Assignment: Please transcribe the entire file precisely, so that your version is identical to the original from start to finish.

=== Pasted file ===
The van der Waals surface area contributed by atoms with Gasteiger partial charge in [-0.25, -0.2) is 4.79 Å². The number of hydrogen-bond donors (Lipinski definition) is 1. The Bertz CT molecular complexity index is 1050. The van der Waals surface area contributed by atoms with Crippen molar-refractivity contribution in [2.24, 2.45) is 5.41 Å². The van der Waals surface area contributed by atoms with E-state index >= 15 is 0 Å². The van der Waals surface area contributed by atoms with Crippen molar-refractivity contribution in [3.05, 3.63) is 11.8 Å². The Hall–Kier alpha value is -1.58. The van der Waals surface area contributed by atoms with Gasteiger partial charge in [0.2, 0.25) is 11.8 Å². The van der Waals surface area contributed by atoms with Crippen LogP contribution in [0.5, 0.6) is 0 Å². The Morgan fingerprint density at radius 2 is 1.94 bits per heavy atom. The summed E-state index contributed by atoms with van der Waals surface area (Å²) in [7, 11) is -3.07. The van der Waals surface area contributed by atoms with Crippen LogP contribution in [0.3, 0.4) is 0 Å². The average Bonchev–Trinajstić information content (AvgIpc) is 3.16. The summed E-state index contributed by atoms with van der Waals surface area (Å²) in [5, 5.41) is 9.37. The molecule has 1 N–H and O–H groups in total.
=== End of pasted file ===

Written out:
The van der Waals surface area contributed by atoms with Gasteiger partial charge in [-0.25, -0.2) is 4.79 Å². The number of hydrogen-bond donors (Lipinski definition) is 1. The Bertz CT molecular complexity index is 1050. The van der Waals surface area contributed by atoms with Crippen molar-refractivity contribution in [2.24, 2.45) is 5.41 Å². The van der Waals surface area contributed by atoms with E-state index >= 15 is 0 Å². The van der Waals surface area contributed by atoms with Crippen molar-refractivity contribution in [3.05, 3.63) is 11.8 Å². The Hall–Kier alpha value is -1.58. The van der Waals surface area contributed by atoms with Gasteiger partial charge in [0.2, 0.25) is 11.8 Å². The van der Waals surface area contributed by atoms with Crippen LogP contribution in [0.5, 0.6) is 0 Å². The Morgan fingerprint density at radius 2 is 1.94 bits per heavy atom. The summed E-state index contributed by atoms with van der Waals surface area (Å²) in [7, 11) is -3.07. The van der Waals surface area contributed by atoms with Crippen LogP contribution in [0.3, 0.4) is 0 Å². The average Bonchev–Trinajstić information content (AvgIpc) is 3.16. The summed E-state index contributed by atoms with van der Waals surface area (Å²) in [5, 5.41) is 9.37. The molecule has 1 N–H and O–H groups in total.